And I honestly can tell you there is no relationship to the success of the organizations because of the space or how people are situated or what type of ergonomic chair they sit on … or even if there are ping pong tables in the office or any crap like that.


A great business is a great business.


Culturally it gets shit done, good shit done … and the people give a shit <for the shit getting done as well as the ones getting shit done around them>.



I can say the same about life.

I have been in crappy situations and great ones.

Seen people in times of despair as well as greatness.


And there was no formula even there.

No magic elixir you can buy that makes it all work out.


fearful of mediocrityFocus and team.


People focus when they need to focus and share a sense of team <societal or organizational> when it is appropriate if in an environment in which it is possible to do so.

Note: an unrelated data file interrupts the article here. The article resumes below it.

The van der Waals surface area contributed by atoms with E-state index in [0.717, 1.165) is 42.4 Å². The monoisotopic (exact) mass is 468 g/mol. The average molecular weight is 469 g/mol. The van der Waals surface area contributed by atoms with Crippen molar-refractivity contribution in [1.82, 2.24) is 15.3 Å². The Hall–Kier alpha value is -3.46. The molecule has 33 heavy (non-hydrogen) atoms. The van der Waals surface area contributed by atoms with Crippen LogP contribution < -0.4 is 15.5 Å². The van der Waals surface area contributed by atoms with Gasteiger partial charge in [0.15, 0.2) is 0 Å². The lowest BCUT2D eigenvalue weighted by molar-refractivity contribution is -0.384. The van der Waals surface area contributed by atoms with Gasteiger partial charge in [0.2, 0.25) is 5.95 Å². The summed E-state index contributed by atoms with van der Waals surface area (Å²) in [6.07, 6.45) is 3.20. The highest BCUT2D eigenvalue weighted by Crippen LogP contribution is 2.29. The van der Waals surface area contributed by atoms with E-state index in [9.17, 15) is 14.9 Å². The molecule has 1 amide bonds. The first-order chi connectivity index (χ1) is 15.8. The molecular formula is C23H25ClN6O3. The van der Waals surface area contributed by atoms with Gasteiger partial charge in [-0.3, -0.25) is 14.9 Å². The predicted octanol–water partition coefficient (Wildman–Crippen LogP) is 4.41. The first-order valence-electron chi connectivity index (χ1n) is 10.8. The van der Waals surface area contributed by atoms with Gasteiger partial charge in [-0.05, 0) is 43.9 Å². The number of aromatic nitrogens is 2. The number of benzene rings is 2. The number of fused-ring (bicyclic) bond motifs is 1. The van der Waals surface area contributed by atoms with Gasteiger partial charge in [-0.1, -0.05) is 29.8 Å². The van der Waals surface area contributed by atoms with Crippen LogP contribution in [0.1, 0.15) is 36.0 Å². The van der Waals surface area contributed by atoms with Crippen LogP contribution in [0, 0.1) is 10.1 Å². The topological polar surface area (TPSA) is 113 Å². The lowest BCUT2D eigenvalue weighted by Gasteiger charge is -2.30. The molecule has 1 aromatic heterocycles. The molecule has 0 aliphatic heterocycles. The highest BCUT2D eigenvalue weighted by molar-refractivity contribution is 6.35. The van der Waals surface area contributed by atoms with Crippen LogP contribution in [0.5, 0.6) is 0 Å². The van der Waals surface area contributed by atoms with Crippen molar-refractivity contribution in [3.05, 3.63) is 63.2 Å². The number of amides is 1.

And it may surprise all the management experts … but you can do that in an open office space, closed offices, with green eggs & ham or with any situation you may suggest.


I imagine my real point to this rant and observation goes back to the beginning … noli timere <don’t fear>.

Maybe we shouldn’t fear either not following the herd <or blindly accepting what some trend may suggest> or maybe we shouldn’t fear following our own common sense more often. Believe it or not … most of us can figure it out ourselves. Within the moment … and assessing the current situation … most of us can figure out the best thing to do not only for ourselves … but for an organization or a larger team.


You simply have to … well … noli timere.


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Written by Bruce